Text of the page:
Mirror in the Sky
Six months of wooing had brought us to this moment: me, alone, waiting in a car; Joe, also alone, disappearing from my sightline thirty minutes ago. Separating us, an expanse of rugged terrain, cold and barren.
The landscape is captivating: morning mist battling pregnant cumulonimbus clouds, lifting to reveal rustic earth. Gorse and rocks span majestic mountains, where grey November fog anchors the highest peaks. I prop my feet on the dashboard. My socks mimic the surrounding natural colour: flecks of withering heather, hickory, burnt sienna and bronze.
I look at my watch: one hour since he left. The rain falls harder.
I ring Joe. No answer.
His invitation to make this trip had been clumsy. I was taken off-guard.
“I don’t like your friends,” Joe announced in the pub three nights ago.
“You’re one to talk. Have you got any friends?” I quipped, stunned at his outrageous judgment.
“Do you even like your friends?”
“Don’t be an arse!” I retorted, cheeks singed red. I excused myself to the loo and considered my reflection: a thirty-five year-old woman scrutinised me. A woman with lofty dreams, with a history of cataclysmic decisions—both romantic and professional—which had netted her a bedsit, fourteen Tube stops away from her job. A woman with such deep commitment issues that she slept with men on the first date then refused them a second. “Playing hard to get is good,” Camille would tell me. “But when do we get the get part?” I asked. I had never seen Camille—nor any of my girlfriends—in a solid relationship. Parties and pretty shoes may have been serving as an effective cloaking device for what unified us: fear. But what were we afraid of?
I returned to our table to find Joe had ordered himself another pint and a second glass of Rioja for me. He smiled, allowing the confrontational energy to dissipate to nothingness, then I sat down.
“How about a hike Saturday morning? There’s this gorgeous—”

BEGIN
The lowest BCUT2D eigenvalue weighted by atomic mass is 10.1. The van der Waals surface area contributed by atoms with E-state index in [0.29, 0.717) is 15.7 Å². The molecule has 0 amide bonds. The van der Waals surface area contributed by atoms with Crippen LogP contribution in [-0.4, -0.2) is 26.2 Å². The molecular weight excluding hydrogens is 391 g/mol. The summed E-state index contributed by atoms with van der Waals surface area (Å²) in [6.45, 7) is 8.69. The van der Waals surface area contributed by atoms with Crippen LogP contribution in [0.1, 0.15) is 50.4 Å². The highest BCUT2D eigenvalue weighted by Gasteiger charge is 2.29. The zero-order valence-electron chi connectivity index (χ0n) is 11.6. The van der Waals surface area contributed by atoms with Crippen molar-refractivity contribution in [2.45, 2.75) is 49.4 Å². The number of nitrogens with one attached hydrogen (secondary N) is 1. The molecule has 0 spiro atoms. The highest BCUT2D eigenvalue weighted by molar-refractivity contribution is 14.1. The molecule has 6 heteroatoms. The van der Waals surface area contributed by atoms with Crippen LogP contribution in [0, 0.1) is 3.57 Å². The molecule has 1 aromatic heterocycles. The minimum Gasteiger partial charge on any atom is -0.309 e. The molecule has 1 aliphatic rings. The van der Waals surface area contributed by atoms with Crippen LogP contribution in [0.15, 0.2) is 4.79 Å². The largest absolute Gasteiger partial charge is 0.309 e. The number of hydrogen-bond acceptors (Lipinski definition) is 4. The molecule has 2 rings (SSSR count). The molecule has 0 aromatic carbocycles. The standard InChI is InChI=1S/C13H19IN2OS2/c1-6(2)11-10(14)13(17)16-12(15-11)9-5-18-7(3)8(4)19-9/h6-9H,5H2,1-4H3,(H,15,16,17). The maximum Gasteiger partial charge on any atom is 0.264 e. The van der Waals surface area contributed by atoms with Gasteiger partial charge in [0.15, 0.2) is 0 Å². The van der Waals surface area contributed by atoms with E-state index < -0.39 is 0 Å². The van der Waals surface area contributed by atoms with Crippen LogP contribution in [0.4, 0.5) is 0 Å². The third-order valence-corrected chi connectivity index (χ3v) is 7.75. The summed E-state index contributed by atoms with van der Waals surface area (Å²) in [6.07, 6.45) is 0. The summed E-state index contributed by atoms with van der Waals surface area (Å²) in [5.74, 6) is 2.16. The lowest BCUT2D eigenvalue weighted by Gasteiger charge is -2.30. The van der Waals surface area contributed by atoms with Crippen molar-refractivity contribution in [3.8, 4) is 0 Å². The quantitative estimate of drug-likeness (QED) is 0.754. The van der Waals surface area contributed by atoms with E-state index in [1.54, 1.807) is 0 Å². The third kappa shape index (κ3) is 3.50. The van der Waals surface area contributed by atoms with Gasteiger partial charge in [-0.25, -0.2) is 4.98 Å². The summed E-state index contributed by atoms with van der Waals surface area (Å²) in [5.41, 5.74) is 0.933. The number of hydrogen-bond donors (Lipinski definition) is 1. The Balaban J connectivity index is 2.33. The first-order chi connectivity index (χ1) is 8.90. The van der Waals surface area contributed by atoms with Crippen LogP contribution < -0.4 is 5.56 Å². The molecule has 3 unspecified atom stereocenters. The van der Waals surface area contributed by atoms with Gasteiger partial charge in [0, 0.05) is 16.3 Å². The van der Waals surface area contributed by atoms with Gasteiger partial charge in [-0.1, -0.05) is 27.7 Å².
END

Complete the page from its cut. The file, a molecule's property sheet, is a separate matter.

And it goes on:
“Yeah, hiking. You put on boots. You climb a tall piece of rock. It’s an outdoor thing.”
“Of course,” I answered.
I purchased leggings with a snowflake pattern and matching pom-pom hat the next day. I packed a large breakfast of croissants and rich Colombian coffee the consistency of treacle. Hiking morphed into planning a romantic, countryside romp.
Joe eased the car to a halt when a hint of light began to illuminate the horizon this morning. The sheer isolation was a shock. I felt terrified. Terrified that Joe would discover how terrified I was. How terrified I am—simply being a person. Afraid of heights, of outdoor spaces, of being out of my comfort zone. We had spent half a year kissing in London and hibernating in my bedroom. I had not known anything else than urban cocooning. It was not lost on me that the benefit of living in London was being lost in it. There would be no hiding in vast, open land on a cold Saturday morning. The mask I have worn every day--firmly glued on since meeting Joe—would inevitably be swept away in these conditions and Joe would finally uncover my vulnerability…he would see me.
Once Joe had turned off the ignition, I poured coffee. Holding the enamelware mug steady was an achievement.
“Wanna cup?” I asked.
“No. We should set off.”
I didn’t go. I balked. “I—I’m not feeling great. I’ll catch you up,” I said, forcing a smile as Joe pulled his hat down across his brow.
He shook his head slowly, kissed my cheek and then was gone.
That was ninety minutes ago.
I anxiously wait in his Mazda. Heat pumps from the dash, clearing spots of internal fog from the windscreen. My eyes transfix on the raindrop pattern, speckling the glass on the outside. Music is a calming friend in this capsule of warmth. I belt Stevie Nicks, feeling akin to her catalogue of songs, lamenting the story of broken hearts, betrayal and questioning the mirrored sky about love.
I ring again. No answer.
I feel scared. No longer about what I may have to confront outside this space but fear of not holding Joe again. I feel called by the wilds, beckoning me to launch into the unknown. The contrast of sucking down martinis with Camille, scoping the room for mates we will never mate with, versus the frightening opportunity to stand atop that mountain with a man I love makes me shiver. Joe is right: I don’t think I do like my friends.
I pull on windcheater, open the door and plant newly-purchased boots on the sodden earth.
“Joe!” I holler.
I smile at the sky, the rain suddenly engaged in fearsome battle with the wind. I extend my arms and welcome the elements, feeling renewed and determined.
Em Kelly spent years as an editor in Ireland and New York, where she also worked in theatre and sang blues. She has since published poetry and short stories, and is currently writing a crime novel in the UK. Em’s most recent creative nonfiction appears in Ellipsis Zine, Eight and her fiction is shortlisted for the 2020 Allingham Literary Award. She can be found @EmKellyWrites.